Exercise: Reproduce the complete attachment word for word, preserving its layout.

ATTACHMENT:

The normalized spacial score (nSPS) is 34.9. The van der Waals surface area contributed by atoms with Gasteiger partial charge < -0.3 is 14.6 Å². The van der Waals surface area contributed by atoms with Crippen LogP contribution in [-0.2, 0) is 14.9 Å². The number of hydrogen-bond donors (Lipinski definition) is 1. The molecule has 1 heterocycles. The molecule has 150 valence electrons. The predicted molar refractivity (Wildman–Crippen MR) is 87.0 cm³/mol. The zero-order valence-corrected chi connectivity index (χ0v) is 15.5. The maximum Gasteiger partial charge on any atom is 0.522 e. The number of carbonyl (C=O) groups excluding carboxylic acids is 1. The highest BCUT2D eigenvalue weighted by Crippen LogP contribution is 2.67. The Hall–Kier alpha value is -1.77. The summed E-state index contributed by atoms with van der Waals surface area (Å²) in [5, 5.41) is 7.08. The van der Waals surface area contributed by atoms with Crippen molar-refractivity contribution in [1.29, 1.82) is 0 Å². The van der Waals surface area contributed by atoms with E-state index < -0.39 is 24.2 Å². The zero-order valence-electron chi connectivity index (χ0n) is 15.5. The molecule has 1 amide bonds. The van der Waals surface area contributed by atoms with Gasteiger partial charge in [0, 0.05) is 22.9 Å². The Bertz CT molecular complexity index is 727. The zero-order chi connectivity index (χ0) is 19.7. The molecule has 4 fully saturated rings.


The normalized spacial score (nSPS) is 34.9. The van der Waals surface area contributed by atoms with Gasteiger partial charge < -0.3 is 14.6 Å². The van der Waals surface area contributed by atoms with Crippen LogP contribution in [-0.2, 0) is 14.9 Å². The number of hydrogen-bond donors (Lipinski definition) is 1. The molecule has 1 heterocycles. The molecule has 150 valence electrons. The predicted molar refractivity (Wildman–Crippen MR) is 87.0 cm³/mol. The zero-order valence-corrected chi connectivity index (χ0v) is 15.5. The maximum Gasteiger partial charge on any atom is 0.522 e. The number of carbonyl (C=O) groups excluding carboxylic acids is 1. The highest BCUT2D eigenvalue weighted by Crippen LogP contribution is 2.67. The Hall–Kier alpha value is -1.77. The summed E-state index contributed by atoms with van der Waals surface area (Å²) in [5, 5.41) is 7.08. The van der Waals surface area contributed by atoms with Crippen molar-refractivity contribution in [1.29, 1.82) is 0 Å². The van der Waals surface area contributed by atoms with E-state index < -0.39 is 24.2 Å². The zero-order valence-electron chi connectivity index (χ0n) is 15.5. The molecule has 1 amide bonds. The van der Waals surface area contributed by atoms with Gasteiger partial charge in [0, 0.05) is 22.9 Å². The Bertz CT molecular complexity index is 727. The zero-order chi connectivity index (χ0) is 19.7. The molecule has 4 fully saturated rings.